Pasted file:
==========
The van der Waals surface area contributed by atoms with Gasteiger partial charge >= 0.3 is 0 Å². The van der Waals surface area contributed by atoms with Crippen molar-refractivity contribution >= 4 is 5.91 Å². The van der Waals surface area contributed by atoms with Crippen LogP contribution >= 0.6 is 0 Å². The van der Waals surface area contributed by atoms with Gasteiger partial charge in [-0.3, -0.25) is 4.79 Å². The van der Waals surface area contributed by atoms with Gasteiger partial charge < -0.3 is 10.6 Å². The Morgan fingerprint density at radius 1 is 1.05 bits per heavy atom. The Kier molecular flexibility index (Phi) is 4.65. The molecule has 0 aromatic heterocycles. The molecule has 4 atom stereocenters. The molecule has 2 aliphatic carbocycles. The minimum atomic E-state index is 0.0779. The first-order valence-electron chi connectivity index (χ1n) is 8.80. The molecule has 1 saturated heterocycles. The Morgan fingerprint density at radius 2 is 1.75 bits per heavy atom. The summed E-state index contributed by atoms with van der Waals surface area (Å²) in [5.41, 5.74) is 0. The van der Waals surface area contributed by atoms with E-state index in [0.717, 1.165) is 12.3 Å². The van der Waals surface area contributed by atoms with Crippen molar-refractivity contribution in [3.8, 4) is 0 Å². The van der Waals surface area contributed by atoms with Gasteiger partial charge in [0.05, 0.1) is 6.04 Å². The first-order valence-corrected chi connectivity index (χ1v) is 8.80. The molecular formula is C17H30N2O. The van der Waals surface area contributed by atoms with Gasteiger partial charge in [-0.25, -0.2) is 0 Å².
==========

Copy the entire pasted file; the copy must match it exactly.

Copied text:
The van der Waals surface area contributed by atoms with Gasteiger partial charge >= 0.3 is 0 Å². The van der Waals surface area contributed by atoms with Crippen molar-refractivity contribution >= 4 is 5.91 Å². The van der Waals surface area contributed by atoms with Crippen LogP contribution >= 0.6 is 0 Å². The van der Waals surface area contributed by atoms with Gasteiger partial charge in [-0.3, -0.25) is 4.79 Å². The van der Waals surface area contributed by atoms with Gasteiger partial charge < -0.3 is 10.6 Å². The Morgan fingerprint density at radius 1 is 1.05 bits per heavy atom. The Kier molecular flexibility index (Phi) is 4.65. The molecule has 0 aromatic heterocycles. The molecule has 4 atom stereocenters. The molecule has 2 aliphatic carbocycles. The minimum atomic E-state index is 0.0779. The first-order valence-electron chi connectivity index (χ1n) is 8.80. The molecule has 1 saturated heterocycles. The Morgan fingerprint density at radius 2 is 1.75 bits per heavy atom. The summed E-state index contributed by atoms with van der Waals surface area (Å²) in [5.41, 5.74) is 0. The van der Waals surface area contributed by atoms with E-state index in [0.717, 1.165) is 12.3 Å². The van der Waals surface area contributed by atoms with Crippen molar-refractivity contribution in [3.8, 4) is 0 Å². The van der Waals surface area contributed by atoms with Gasteiger partial charge in [0.05, 0.1) is 6.04 Å². The first-order valence-corrected chi connectivity index (χ1v) is 8.80. The molecular formula is C17H30N2O. The van der Waals surface area contributed by atoms with Gasteiger partial charge in [-0.25, -0.2) is 0 Å².